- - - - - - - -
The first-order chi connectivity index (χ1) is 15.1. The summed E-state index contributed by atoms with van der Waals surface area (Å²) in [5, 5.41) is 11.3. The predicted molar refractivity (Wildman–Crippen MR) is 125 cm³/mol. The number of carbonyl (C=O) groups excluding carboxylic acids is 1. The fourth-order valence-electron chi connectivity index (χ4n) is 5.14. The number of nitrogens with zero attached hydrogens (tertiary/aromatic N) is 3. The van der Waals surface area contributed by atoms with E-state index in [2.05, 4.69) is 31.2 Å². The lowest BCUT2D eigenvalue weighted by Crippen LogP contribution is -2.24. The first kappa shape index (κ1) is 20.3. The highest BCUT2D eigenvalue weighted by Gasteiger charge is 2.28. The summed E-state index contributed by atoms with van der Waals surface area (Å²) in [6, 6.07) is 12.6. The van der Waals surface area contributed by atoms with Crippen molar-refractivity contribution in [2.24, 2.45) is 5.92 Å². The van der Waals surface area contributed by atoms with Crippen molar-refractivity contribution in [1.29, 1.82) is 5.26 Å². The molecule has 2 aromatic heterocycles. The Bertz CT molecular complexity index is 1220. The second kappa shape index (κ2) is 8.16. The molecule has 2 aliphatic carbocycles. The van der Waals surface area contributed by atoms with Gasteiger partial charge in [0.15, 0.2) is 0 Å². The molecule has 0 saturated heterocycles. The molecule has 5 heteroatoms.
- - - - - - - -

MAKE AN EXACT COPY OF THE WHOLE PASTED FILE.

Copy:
The first-order chi connectivity index (χ1) is 15.1. The summed E-state index contributed by atoms with van der Waals surface area (Å²) in [5, 5.41) is 11.3. The predicted molar refractivity (Wildman–Crippen MR) is 125 cm³/mol. The number of carbonyl (C=O) groups excluding carboxylic acids is 1. The fourth-order valence-electron chi connectivity index (χ4n) is 5.14. The number of nitrogens with zero attached hydrogens (tertiary/aromatic N) is 3. The van der Waals surface area contributed by atoms with E-state index in [2.05, 4.69) is 31.2 Å². The lowest BCUT2D eigenvalue weighted by Crippen LogP contribution is -2.24. The first kappa shape index (κ1) is 20.3. The highest BCUT2D eigenvalue weighted by Gasteiger charge is 2.28. The summed E-state index contributed by atoms with van der Waals surface area (Å²) in [6, 6.07) is 12.6. The van der Waals surface area contributed by atoms with Crippen molar-refractivity contribution in [2.24, 2.45) is 5.92 Å². The van der Waals surface area contributed by atoms with Crippen molar-refractivity contribution in [1.29, 1.82) is 5.26 Å². The molecule has 2 aromatic heterocycles. The Bertz CT molecular complexity index is 1220. The second kappa shape index (κ2) is 8.16. The molecule has 2 aliphatic carbocycles. The van der Waals surface area contributed by atoms with Gasteiger partial charge in [0.15, 0.2) is 0 Å². The molecule has 0 saturated heterocycles. The molecule has 5 heteroatoms.